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Top Tips to Reduce Anxiety in Children during the COVID-19 Pandemic

Bronwyn MacFarlane
Bronwyn MacFarlane, Professor of Education in the College of Education and Health Professionals, is a 2019 Faculty Excellence winner for Research and Creative Endeavors. Photo by Ben Krain.

With many families both working and going to school at home, the COVID-19 pandemic can be a stressful time for families, especially those with young children who may be worried about a global health crisis. 

Dr. Bronwyn MacFarlane, a professor in the School of Education at UA Little Rock, has compiled some great tips for parents who are worried about their children’s anxiety.

“The pandemic has led to a complicated time in society, but it’s important for children to talk about their thoughts and ideas with adults and for adults to structure their children’s days with positive activities. It’s a very important time to think of the cohesive delivery of the distance learning experience for all children.”

While many parents are focused on their children’s education and wellbeing, MacFarlane said it’s also a good time for parents to consider and look into expanding their own education, since adults who are actively in engaged in learning are often more excited about helping their children learn.   

“At UA Little Rock, we’ve been a leader for years in online education,” she said. “It’s a good time for adults who want to learn new skills to take online classes.”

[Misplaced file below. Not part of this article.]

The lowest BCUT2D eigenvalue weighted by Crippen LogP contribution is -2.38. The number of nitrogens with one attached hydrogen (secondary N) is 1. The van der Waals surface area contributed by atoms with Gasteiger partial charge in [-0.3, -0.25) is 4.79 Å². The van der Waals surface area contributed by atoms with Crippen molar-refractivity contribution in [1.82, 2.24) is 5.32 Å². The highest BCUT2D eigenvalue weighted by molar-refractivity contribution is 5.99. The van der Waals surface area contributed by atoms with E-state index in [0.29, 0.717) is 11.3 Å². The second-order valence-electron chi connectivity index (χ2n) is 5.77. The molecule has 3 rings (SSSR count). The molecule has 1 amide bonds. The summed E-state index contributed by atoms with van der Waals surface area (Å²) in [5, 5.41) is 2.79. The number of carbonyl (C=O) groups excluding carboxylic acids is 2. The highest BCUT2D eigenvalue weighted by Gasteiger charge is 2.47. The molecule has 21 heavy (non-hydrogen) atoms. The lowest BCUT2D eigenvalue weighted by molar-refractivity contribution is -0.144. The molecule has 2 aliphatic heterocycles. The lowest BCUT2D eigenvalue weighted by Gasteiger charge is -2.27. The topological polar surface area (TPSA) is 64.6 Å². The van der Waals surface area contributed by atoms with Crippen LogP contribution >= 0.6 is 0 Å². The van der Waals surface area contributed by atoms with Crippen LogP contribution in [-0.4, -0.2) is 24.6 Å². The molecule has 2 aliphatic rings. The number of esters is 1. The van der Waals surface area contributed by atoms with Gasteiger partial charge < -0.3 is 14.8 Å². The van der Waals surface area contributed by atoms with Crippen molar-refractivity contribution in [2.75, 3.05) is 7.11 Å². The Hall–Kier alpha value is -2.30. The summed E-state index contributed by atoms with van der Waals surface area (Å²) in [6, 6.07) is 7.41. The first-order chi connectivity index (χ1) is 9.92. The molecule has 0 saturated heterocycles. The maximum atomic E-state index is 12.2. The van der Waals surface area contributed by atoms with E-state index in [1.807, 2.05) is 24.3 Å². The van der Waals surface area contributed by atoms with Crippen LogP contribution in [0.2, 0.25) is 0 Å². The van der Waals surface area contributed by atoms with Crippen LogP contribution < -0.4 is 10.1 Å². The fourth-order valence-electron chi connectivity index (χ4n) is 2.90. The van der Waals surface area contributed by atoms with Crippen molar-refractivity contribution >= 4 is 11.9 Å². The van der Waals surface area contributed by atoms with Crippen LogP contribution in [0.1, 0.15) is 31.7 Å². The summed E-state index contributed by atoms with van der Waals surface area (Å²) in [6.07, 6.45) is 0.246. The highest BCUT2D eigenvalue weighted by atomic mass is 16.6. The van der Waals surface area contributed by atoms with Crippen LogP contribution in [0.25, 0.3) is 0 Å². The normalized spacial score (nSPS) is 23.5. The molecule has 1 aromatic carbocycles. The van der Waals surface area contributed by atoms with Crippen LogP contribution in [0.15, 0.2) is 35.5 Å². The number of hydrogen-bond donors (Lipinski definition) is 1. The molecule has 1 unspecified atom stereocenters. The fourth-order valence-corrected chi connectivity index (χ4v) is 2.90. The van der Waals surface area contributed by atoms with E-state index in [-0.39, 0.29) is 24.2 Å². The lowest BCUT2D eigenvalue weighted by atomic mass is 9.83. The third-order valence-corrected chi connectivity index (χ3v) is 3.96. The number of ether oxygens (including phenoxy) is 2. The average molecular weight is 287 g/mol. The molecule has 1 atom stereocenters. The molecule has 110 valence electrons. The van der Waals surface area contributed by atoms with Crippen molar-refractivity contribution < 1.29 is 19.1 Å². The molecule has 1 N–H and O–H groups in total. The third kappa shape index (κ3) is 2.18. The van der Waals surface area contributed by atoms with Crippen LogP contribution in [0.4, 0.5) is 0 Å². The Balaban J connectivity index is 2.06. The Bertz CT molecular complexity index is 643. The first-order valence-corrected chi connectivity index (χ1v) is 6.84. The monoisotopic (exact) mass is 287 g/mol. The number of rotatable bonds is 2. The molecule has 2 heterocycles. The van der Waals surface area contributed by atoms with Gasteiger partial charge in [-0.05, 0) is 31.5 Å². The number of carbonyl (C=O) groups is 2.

MacFarlane’s top six tips to reduce anxiety in children during the pandemic:

  1. Write plans

Making plans and writing out plans helps us to be prepared and be calm. Parents can sit down with their children and draft a plan, talk about their child’s ideas, and write down their thoughts. Parents should speak in a moderate way to calm a child’s anxiety. Writing plans not only helps us to be prepared, it also gives us a sense of calm for each day. When people write down their thoughts, it can help to ease anxiety of what is going on in one’s mind.

  1. Follow a routine

After you write a plan for the day, you need to execute that routine for the day. Routines shouldn’t change that much from day to day so that children can know what to expect, and it helps them stay on a schedule. The daily routine should include ideas for meals and recess breaks in addition to their academic pursuits. Children at school know what they will be eating for lunch, so we should plan for those things as well to provide some variety.

They can plan their routine for the day with specific times for learning, eating, and play. Children can keep a journal of their plans for this time in a notebook, along with personal notes to serve as a journal and memoir during this time. Parents who are working at home may consider structuring the planned schedule so that everyone is working independently at the same time or working together at other times of the day. That makes it more orderly to know when everyone is working quietly at home and when family members will be interacting together.